Penis Enlargement: Does It Work?
Every guy knows pumps, pills, exercises, and surgery won’t build bigger penises -- Or do they?
Penis Enlargement Surgery
What about surgery? There are two basic penis enlargement surgeries.
Lengthening the penis. The most common procedure is to cut the ligament that connects the penis to the pelvic bone. This allows a little more of the shaft -- on average less than an inch -- to become visible outside the body. It's not really lengthening the penis so much as revealing more of what's usually hidden. To prevent the ligament from reattaching, a guy would need weights or stretching devices daily for about six months.
Widening the penis. For men who think their penis is too thin, more controversial procedures can thicken it using implanted fat, silicone, or tissue grafts.
The American Urologic Association states that these procedures have not been shown to be safe or effective for increasing the thickness or length of the penis in an adult.
One newer -- and possibly lower-risk -- procedure may work for certain men. In some cases, the scrotum attaches high up on the shaft of the penis. Partially disconnecting the scrotum can reveal more of the shaft, making the penis look longer. The surgery takes 20 minutes and can be done on an outpatient basis, O'Leary says.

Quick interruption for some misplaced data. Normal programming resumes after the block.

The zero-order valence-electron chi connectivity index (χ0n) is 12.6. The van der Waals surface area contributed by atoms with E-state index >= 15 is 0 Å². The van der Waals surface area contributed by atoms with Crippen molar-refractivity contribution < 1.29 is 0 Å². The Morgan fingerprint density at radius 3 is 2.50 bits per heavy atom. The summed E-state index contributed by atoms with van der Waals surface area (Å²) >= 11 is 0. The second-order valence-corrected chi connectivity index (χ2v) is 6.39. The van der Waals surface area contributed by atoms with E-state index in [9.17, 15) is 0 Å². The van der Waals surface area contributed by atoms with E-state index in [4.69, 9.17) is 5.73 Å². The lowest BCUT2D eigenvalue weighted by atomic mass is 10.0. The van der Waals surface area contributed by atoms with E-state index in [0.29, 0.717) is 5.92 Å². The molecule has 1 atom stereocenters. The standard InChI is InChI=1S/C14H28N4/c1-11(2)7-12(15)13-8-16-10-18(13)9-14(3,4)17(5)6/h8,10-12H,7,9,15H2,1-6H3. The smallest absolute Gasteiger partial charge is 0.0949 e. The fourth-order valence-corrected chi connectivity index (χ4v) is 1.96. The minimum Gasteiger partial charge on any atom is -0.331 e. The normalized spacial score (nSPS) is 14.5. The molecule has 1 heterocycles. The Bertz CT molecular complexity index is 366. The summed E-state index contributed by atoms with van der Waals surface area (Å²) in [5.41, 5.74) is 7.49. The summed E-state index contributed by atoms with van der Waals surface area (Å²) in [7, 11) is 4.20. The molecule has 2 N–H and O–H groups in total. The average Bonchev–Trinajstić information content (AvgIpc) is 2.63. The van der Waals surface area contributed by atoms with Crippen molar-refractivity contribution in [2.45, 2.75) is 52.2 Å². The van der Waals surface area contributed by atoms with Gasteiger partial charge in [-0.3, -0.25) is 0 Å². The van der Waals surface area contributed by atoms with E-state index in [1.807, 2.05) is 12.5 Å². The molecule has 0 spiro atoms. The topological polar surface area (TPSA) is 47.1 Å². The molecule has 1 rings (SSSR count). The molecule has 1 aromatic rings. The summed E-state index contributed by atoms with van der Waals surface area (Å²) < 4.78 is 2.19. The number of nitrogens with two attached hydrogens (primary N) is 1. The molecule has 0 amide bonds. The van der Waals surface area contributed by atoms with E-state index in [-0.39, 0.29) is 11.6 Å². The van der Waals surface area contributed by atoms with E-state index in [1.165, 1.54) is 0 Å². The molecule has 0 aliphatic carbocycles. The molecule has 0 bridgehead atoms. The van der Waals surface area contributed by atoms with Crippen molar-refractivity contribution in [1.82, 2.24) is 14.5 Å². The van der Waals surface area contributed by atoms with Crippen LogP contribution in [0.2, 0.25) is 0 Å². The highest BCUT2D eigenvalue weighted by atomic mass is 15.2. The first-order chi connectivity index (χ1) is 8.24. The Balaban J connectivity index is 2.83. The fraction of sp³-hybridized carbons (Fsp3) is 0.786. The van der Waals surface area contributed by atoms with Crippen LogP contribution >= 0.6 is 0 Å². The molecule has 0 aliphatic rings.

Penis Enlargement Surgery Risks
Before you take out a penile improvement loan and unbuckle your pants, consider the risks of lengthening or widening surgery.
There are no well-studied approaches. No major medical organization approves of these surgeries. Some guys opt to travel to other countries for treatments that aren't approved in the U.S. If that thought has crossed your mind, slow down -- it's time to have a frank talk with your doctor about the risks you'd be taking.
The side effects of lengthening surgeries are numerous and include infections, nerve damage, reduced sensitivity, and difficulty getting an erection. Perhaps most disturbing, scarring can leave you with a penis that's shorter than what you started with. Widening the penis is even more controversial. Side effects can be unsightly -- a lumpy, bumpy, uneven penis.
The few studies that have been done aren't encouraging. The European Urology study looked at 42 men who had procedures to lengthen their penises by cutting the suspensory ligament and found that only 35% were satisfied with the results. Half went on to get more surgery.